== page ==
Futurasun starts construction of 2 GW back contact module factory in China

Futurasun HQ Suzhou

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Italian module manufacturer Futurasun broke ground on its new 2 GW back contact PV module factory that includes its Asian headquarters and an R&D center in Suzhou, China.

Three months earlier it began construction of a 12 GW TOPCon cell manufacturing plant in Huai’an, Jiangsu province. This factory was originally planned to have a capacity of 10 GW.

Futurasun CEO, Alessandro Barin, told pv magazine that the higher nameplate capacity for cell production is the result of two elements, specifically the “untapped potential for technological advancements in current production equipment” and the prospect of integrating “two additional production lines, strategically enhancing the original project blueprint”.

“The announcement was based on the projected efficiency of the cells, which increased in the meantime. There will be two identical 6 GW plants side by side, each with ten lines of 600 MW,” Barin stated.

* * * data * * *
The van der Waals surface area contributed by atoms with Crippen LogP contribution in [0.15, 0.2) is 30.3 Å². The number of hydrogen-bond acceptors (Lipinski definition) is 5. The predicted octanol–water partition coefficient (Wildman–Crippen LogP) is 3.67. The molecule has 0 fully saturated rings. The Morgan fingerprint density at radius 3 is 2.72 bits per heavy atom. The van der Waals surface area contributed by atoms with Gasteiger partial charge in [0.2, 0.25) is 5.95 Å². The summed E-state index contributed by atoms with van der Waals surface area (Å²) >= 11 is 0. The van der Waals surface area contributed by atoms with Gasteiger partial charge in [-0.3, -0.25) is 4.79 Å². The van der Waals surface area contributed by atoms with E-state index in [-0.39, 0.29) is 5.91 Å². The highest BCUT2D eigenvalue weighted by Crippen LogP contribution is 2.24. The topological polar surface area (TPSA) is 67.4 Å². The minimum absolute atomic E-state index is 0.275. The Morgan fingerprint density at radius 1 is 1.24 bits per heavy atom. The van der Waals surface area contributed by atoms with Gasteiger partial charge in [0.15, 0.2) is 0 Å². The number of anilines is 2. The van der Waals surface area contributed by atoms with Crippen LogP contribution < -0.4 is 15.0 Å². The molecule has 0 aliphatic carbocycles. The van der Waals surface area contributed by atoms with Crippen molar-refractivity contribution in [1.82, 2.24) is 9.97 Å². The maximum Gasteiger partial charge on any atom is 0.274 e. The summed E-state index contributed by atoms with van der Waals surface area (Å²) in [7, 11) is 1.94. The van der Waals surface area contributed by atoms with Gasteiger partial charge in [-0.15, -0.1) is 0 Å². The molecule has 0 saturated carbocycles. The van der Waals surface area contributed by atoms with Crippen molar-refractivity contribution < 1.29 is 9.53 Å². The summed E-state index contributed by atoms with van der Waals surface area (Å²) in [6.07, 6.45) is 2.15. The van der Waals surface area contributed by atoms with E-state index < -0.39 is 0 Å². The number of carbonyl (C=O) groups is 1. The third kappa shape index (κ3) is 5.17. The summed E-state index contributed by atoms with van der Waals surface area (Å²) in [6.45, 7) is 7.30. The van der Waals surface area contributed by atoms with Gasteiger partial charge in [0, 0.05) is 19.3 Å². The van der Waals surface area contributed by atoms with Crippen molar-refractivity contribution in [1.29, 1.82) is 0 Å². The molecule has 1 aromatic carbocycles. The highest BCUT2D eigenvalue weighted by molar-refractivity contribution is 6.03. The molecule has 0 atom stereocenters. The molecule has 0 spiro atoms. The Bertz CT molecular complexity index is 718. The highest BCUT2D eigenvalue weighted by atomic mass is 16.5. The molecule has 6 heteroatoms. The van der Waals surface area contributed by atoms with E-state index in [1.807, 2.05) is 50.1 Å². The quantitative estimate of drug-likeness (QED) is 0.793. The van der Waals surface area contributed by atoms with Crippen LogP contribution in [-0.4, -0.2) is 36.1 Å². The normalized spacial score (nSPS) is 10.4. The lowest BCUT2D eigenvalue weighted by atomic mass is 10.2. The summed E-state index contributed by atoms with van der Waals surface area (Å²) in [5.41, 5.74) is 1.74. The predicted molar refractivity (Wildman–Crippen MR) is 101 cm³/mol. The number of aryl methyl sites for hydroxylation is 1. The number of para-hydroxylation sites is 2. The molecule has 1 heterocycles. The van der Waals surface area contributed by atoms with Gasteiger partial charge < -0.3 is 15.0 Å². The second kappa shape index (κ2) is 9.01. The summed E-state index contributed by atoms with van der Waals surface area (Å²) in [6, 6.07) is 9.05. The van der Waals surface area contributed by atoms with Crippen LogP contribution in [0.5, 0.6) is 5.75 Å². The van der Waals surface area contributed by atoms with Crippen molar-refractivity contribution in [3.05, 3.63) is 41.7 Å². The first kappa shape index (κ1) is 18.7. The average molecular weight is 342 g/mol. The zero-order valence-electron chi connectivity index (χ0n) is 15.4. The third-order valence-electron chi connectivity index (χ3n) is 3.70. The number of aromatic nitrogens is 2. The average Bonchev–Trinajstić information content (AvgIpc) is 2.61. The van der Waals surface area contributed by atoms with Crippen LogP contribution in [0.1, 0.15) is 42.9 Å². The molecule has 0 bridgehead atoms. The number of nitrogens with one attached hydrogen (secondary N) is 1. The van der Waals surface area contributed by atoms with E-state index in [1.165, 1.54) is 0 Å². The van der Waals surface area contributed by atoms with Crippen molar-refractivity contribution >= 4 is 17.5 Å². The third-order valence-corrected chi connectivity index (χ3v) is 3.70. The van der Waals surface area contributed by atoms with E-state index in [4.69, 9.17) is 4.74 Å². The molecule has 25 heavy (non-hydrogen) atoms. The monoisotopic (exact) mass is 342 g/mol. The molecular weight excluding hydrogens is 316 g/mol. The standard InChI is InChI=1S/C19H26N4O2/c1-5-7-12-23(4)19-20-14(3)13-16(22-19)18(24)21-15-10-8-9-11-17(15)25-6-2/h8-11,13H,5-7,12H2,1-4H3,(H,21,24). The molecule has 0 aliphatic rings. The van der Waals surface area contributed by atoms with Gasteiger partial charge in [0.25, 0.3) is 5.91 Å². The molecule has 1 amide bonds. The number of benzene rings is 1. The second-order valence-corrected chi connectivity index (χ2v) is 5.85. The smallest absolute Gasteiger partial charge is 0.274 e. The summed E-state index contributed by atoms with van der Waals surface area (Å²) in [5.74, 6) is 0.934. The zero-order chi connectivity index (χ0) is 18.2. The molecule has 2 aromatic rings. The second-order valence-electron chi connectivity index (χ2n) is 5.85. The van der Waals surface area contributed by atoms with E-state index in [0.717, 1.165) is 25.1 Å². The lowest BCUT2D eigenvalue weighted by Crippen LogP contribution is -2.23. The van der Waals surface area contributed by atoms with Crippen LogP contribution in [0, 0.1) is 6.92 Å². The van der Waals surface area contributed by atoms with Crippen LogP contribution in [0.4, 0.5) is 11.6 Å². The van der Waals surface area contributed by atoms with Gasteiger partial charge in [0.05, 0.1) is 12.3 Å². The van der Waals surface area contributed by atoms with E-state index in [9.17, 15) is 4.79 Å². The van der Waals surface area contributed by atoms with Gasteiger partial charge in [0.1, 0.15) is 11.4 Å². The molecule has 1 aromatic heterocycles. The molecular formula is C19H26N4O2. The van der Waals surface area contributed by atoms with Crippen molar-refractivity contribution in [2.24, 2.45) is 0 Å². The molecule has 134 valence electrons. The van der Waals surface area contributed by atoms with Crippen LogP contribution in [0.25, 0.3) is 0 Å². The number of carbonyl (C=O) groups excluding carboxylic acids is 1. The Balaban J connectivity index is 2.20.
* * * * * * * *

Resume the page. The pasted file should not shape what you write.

Civil works have been completed with the next major works commencing after the Chinese New Year, which is in mid-February 2024. “The teams in China are very good at scaling up. Building large-scale manufacturing is their strength,” said Barin.

When asked about progress on its €25 million ($26.4 million) plan for a 2 GW European module factory in Cittadella, Italy, announced early last year, Barin indicated the project is still being considered.

“We bought the land in Italy. The costs of going to the next step, however, are discouraging. No state support from Italy or Europe is evident. We are doing the homework, feasibility studies and preparing to apply for Innovation Fund, but it is a complicated process, and costly for a privately-owned company,” he said, adding that he is more optimistic about doing R&D in Italy.

“I could see building an R&D hub in Rome, leveraging the Solertix acquisition to be able to attract talents from around the world,” said Barin, referring to Futurasun’s June acquisition of Rome-based Solertix, a perovskite solar cell startup that was spun out of the University of Rome Tor Vergata.

“We can do a lot to build up intellectual property around cells, modules, inverters, with the industrial-scale manufacturing in China,” he also stated.

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